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Journal Article

Influence of methylene fluorination and chain length on the hydration shell structure and thermodynamics of linear diols


Robalo,  João Ramiro
Ana Vila Verde, Theorie & Bio-Systeme, Max Planck Institute of Colloids and Interfaces, Max Planck Society;

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Robalo, J. R., Mendes de Oliveira, D., Ben-Amotz, D., & Vila Verde, A. (2021). Influence of methylene fluorination and chain length on the hydration shell structure and thermodynamics of linear diols. The Journal of Physical Chemistry B, 125(49), 13552-13564. doi:10.1021/acs.jpcb.1c08601.

Cite as: https://hdl.handle.net/21.11116/0000-0009-AC25-C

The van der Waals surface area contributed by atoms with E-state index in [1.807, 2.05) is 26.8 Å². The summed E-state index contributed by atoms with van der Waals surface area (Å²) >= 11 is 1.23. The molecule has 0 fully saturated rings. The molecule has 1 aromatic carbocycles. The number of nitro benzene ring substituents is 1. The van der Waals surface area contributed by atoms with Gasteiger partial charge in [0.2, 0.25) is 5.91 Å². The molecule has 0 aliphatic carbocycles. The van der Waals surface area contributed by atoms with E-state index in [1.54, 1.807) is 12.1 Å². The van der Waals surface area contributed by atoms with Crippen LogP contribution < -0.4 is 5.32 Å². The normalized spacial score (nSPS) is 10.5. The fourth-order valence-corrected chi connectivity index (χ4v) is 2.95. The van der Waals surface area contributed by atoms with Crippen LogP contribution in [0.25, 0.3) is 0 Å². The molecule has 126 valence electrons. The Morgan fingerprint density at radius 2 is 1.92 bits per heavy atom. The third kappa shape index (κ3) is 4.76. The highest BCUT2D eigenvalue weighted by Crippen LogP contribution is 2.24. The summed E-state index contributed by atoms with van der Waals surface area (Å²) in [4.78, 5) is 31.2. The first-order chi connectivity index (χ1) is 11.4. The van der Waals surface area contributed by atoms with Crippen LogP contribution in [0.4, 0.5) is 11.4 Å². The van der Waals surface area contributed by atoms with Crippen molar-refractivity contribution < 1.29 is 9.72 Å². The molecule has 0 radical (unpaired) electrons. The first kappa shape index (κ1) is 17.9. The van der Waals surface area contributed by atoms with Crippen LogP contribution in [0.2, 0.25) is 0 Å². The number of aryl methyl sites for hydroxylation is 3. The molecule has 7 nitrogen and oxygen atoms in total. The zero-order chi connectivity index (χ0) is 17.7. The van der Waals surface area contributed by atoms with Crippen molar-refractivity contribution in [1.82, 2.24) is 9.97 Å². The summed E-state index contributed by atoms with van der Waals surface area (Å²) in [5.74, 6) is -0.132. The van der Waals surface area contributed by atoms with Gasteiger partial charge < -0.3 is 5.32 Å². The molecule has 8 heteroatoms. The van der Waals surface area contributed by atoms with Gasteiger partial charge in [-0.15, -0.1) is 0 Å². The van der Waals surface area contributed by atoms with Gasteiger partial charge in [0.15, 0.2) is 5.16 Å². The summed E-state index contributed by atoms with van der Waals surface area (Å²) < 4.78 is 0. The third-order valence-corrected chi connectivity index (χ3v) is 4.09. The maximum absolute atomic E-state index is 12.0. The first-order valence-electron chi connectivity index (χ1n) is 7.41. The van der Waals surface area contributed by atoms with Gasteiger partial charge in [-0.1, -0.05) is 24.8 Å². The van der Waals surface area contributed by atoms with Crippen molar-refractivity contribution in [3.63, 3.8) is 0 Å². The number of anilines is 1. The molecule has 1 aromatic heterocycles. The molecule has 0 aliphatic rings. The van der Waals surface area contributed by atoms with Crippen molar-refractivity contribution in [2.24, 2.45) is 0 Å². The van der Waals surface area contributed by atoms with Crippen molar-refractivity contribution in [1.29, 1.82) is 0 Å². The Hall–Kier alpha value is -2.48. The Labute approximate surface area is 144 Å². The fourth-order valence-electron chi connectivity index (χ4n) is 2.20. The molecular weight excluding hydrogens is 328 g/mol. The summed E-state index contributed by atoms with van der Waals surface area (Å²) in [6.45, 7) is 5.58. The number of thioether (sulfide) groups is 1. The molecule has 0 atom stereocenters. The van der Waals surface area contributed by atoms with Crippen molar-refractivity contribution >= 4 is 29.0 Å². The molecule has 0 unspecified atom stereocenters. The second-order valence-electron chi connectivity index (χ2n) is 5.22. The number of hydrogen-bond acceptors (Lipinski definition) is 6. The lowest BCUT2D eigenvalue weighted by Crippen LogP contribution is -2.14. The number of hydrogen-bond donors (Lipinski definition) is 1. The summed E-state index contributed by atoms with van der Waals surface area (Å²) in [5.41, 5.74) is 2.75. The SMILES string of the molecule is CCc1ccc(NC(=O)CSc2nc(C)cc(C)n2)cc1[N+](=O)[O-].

The interplay between the local hydration shell structure, the length of hydrophobic solutes, and their identity (perfluorinated or not) remains poorly understood. We address this issue by combining Raman–multivariate curve resolution (Raman-MCR) spectroscopy, simulation, and quantum-mechanical calculations to quantify the thermodynamics and the first principle interactions behind the formation of defects in the hydration shell of alkyl–diol and perfluoroalkyl–diol chains. The hydration shell of the fluorinated diols contains substantially more defects than that of the nonfluorinated diols; these defects are water hydroxy groups that do not donate hydrogen bonds and which either point to the solute (radial-dangling OH) or not (nonradial-dangling OH). The number of radial-dangling OH defects per carbon decreases for longer chains and toward the interior of the fluorinated diols, mainly due to less favorable electrostatics and exchange interactions; nonradial-dangling OH defects per carbon increase with chain length. In contrast, the hydration shell of the nonfluorinated diols only contains radial-dangling defects, which become more abundant toward the center of the chain and for larger chains, predominantly because of more favorable dispersion interactions. These results have implications for how the folding of macromolecules, ligand binding to biomacromolecules, and chemical reactions at water–oil interfaces could be modified through the introduction of fluorinated groups or solvents.